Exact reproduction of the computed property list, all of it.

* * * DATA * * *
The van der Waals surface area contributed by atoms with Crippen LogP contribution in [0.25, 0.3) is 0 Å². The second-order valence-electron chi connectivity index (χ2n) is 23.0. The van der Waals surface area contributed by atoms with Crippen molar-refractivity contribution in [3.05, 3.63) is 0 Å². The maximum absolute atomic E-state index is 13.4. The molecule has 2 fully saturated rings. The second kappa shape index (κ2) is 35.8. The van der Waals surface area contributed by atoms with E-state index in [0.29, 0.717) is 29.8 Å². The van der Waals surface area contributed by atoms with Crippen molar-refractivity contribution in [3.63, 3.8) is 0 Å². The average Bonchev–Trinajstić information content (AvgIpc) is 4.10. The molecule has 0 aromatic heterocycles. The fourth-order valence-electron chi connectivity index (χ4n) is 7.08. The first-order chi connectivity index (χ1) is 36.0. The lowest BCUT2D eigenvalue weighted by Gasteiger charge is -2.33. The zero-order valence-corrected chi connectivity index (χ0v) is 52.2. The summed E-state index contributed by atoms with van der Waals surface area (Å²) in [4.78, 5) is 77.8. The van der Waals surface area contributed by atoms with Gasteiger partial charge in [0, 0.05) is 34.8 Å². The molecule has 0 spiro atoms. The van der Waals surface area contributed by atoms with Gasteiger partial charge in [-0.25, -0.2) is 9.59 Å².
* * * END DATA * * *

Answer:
The van der Waals surface area contributed by atoms with Crippen LogP contribution in [0.25, 0.3) is 0 Å². The second-order valence-electron chi connectivity index (χ2n) is 23.0. The van der Waals surface area contributed by atoms with Crippen molar-refractivity contribution in [3.05, 3.63) is 0 Å². The maximum absolute atomic E-state index is 13.4. The molecule has 2 fully saturated rings. The second kappa shape index (κ2) is 35.8. The van der Waals surface area contributed by atoms with E-state index in [0.29, 0.717) is 29.8 Å². The van der Waals surface area contributed by atoms with Crippen molar-refractivity contribution in [3.63, 3.8) is 0 Å². The average Bonchev–Trinajstić information content (AvgIpc) is 4.10. The molecule has 0 aromatic heterocycles. The fourth-order valence-electron chi connectivity index (χ4n) is 7.08. The first-order chi connectivity index (χ1) is 36.0. The lowest BCUT2D eigenvalue weighted by Gasteiger charge is -2.33. The zero-order valence-corrected chi connectivity index (χ0v) is 52.2. The summed E-state index contributed by atoms with van der Waals surface area (Å²) in [4.78, 5) is 77.8. The van der Waals surface area contributed by atoms with Gasteiger partial charge in [0, 0.05) is 34.8 Å². The molecule has 0 spiro atoms. The van der Waals surface area contributed by atoms with Gasteiger partial charge in [-0.25, -0.2) is 9.59 Å².